For the UN's cancer research agency, a chance to redeem itself?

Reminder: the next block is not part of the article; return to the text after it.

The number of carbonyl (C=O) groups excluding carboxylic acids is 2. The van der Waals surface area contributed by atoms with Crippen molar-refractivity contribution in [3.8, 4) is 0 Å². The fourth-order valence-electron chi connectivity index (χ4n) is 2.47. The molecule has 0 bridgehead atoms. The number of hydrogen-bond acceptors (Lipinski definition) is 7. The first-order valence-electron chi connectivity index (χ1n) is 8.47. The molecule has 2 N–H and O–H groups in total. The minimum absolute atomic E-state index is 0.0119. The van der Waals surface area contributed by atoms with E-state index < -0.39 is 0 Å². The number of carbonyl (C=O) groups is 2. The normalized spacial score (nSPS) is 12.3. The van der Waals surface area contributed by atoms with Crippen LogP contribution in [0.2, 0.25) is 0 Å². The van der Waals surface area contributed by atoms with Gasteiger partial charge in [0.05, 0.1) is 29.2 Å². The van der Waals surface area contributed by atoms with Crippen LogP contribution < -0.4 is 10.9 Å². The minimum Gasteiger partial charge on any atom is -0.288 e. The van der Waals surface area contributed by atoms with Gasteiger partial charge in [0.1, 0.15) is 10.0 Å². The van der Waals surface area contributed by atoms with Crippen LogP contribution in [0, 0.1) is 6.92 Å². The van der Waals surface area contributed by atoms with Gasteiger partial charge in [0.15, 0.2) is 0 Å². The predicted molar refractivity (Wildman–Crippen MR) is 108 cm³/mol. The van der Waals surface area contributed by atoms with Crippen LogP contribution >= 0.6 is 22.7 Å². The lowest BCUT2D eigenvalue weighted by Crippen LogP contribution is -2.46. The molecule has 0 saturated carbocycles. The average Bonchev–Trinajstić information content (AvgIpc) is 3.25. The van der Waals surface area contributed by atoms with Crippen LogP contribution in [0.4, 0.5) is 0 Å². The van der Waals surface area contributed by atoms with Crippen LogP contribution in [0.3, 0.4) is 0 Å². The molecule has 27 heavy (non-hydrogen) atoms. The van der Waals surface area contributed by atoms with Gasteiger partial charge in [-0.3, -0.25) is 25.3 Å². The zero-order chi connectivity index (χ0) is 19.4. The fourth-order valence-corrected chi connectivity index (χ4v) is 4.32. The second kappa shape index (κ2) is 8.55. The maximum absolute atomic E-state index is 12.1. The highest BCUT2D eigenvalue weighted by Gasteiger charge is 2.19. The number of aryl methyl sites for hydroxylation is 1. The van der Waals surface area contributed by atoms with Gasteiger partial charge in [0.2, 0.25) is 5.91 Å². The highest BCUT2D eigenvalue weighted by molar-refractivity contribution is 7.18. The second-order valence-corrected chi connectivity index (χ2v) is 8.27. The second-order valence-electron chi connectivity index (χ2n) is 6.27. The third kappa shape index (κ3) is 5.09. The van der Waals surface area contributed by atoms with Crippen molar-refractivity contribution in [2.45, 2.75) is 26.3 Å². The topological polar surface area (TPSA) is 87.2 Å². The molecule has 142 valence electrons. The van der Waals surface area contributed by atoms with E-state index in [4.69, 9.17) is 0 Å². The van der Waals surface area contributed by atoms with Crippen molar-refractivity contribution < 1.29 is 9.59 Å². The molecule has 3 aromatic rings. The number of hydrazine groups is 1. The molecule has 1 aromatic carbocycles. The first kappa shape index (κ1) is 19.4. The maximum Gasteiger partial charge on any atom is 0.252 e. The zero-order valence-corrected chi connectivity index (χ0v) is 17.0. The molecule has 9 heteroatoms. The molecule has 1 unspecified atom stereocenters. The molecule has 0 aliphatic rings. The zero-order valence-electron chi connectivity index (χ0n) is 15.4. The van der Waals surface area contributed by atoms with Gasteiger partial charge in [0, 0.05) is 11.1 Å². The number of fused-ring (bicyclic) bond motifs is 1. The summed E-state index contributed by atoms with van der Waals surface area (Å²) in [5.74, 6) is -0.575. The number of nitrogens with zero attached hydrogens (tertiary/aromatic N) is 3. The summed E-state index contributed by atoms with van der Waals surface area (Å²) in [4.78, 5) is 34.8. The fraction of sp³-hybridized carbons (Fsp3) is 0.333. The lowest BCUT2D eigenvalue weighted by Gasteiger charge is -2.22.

Facing mounting criticism from multiple sides, the embattled International Agency for Research on Cancer (IARC), a semi-independent branch of the U.N.'s World Health Organization, has announced that it is searching for a new leader.  The search is starting at a time when the agency has hit its lowest point yet, as Congress has ramped up investigations into the way IARC carries out its assessments of the carcinogenicity of everyday substances. To save any vestiges of the agency's credibility, the new director needs to ensure that the agency carries out several key reforms, using all available scientific evidence to make its evaluations and communicating its findings clearly.  At the moment, this simply isn't the case – and the agency's assessments have more often left the American public confused. Since 1971, IARC has examined nearly 1,000 agents.  It has been the subject of attacks for the way it carries out these evaluations – not...(Read Full Post)